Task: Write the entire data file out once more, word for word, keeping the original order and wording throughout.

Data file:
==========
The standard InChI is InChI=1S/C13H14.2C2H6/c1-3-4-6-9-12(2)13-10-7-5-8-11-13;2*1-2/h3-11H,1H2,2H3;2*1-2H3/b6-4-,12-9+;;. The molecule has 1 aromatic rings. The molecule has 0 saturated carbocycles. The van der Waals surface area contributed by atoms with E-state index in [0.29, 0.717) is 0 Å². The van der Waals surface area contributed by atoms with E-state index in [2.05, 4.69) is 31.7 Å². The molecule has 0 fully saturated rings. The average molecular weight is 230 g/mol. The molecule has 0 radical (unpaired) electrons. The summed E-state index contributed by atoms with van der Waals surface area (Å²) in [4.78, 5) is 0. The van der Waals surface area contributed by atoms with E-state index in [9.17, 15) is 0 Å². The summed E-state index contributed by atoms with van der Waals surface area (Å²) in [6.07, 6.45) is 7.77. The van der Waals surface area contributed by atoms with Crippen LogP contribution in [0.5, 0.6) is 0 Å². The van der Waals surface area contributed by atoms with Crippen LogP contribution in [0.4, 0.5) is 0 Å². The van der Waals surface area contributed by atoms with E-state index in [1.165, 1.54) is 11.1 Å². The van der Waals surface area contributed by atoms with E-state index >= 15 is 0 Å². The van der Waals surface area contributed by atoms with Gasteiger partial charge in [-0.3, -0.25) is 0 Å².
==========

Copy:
The standard InChI is InChI=1S/C13H14.2C2H6/c1-3-4-6-9-12(2)13-10-7-5-8-11-13;2*1-2/h3-11H,1H2,2H3;2*1-2H3/b6-4-,12-9+;;. The molecule has 1 aromatic rings. The molecule has 0 saturated carbocycles. The van der Waals surface area contributed by atoms with E-state index in [0.29, 0.717) is 0 Å². The van der Waals surface area contributed by atoms with E-state index in [2.05, 4.69) is 31.7 Å². The molecule has 0 fully saturated rings. The average molecular weight is 230 g/mol. The molecule has 0 radical (unpaired) electrons. The summed E-state index contributed by atoms with van der Waals surface area (Å²) in [4.78, 5) is 0. The van der Waals surface area contributed by atoms with E-state index in [9.17, 15) is 0 Å². The summed E-state index contributed by atoms with van der Waals surface area (Å²) in [6.07, 6.45) is 7.77. The van der Waals surface area contributed by atoms with Crippen LogP contribution in [0.5, 0.6) is 0 Å². The van der Waals surface area contributed by atoms with Crippen LogP contribution in [0.4, 0.5) is 0 Å². The van der Waals surface area contributed by atoms with E-state index in [1.165, 1.54) is 11.1 Å². The van der Waals surface area contributed by atoms with E-state index >= 15 is 0 Å². The van der Waals surface area contributed by atoms with Gasteiger partial charge in [-0.3, -0.25) is 0 Å².